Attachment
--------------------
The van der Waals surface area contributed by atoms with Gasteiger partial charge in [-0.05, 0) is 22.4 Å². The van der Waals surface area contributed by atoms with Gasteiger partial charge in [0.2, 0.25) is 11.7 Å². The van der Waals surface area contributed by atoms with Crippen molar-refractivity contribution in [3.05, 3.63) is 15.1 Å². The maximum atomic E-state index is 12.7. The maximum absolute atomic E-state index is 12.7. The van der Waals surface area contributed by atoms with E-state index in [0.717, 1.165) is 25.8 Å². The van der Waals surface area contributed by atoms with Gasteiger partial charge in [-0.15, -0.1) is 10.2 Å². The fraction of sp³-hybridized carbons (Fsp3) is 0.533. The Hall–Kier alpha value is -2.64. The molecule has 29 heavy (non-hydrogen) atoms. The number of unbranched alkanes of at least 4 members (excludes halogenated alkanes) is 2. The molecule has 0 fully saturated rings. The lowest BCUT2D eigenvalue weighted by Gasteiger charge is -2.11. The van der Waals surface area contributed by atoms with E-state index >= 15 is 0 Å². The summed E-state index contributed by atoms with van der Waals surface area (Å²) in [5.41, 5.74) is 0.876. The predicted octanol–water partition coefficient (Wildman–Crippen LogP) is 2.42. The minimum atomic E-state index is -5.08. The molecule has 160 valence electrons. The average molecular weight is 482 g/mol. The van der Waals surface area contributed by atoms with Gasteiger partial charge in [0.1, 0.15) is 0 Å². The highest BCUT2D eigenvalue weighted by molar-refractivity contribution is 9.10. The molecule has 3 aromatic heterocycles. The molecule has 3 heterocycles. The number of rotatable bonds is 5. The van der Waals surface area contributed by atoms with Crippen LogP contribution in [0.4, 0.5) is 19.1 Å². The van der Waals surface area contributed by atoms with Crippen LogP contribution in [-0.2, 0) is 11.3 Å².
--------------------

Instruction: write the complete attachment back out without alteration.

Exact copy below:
The van der Waals surface area contributed by atoms with Gasteiger partial charge in [-0.05, 0) is 22.4 Å². The van der Waals surface area contributed by atoms with Gasteiger partial charge in [0.2, 0.25) is 11.7 Å². The van der Waals surface area contributed by atoms with Crippen molar-refractivity contribution in [3.05, 3.63) is 15.1 Å². The maximum atomic E-state index is 12.7. The maximum absolute atomic E-state index is 12.7. The van der Waals surface area contributed by atoms with E-state index in [0.717, 1.165) is 25.8 Å². The van der Waals surface area contributed by atoms with Gasteiger partial charge in [-0.15, -0.1) is 10.2 Å². The fraction of sp³-hybridized carbons (Fsp3) is 0.533. The Hall–Kier alpha value is -2.64. The molecule has 29 heavy (non-hydrogen) atoms. The number of unbranched alkanes of at least 4 members (excludes halogenated alkanes) is 2. The molecule has 0 fully saturated rings. The lowest BCUT2D eigenvalue weighted by Gasteiger charge is -2.11. The van der Waals surface area contributed by atoms with E-state index >= 15 is 0 Å². The summed E-state index contributed by atoms with van der Waals surface area (Å²) in [5.41, 5.74) is 0.876. The predicted octanol–water partition coefficient (Wildman–Crippen LogP) is 2.42. The minimum atomic E-state index is -5.08. The molecule has 160 valence electrons. The average molecular weight is 482 g/mol. The van der Waals surface area contributed by atoms with Gasteiger partial charge in [0.1, 0.15) is 0 Å². The highest BCUT2D eigenvalue weighted by molar-refractivity contribution is 9.10. The molecule has 3 aromatic heterocycles. The molecule has 3 heterocycles. The number of rotatable bonds is 5. The van der Waals surface area contributed by atoms with Crippen LogP contribution in [0.4, 0.5) is 19.1 Å². The van der Waals surface area contributed by atoms with Crippen LogP contribution in [-0.2, 0) is 11.3 Å².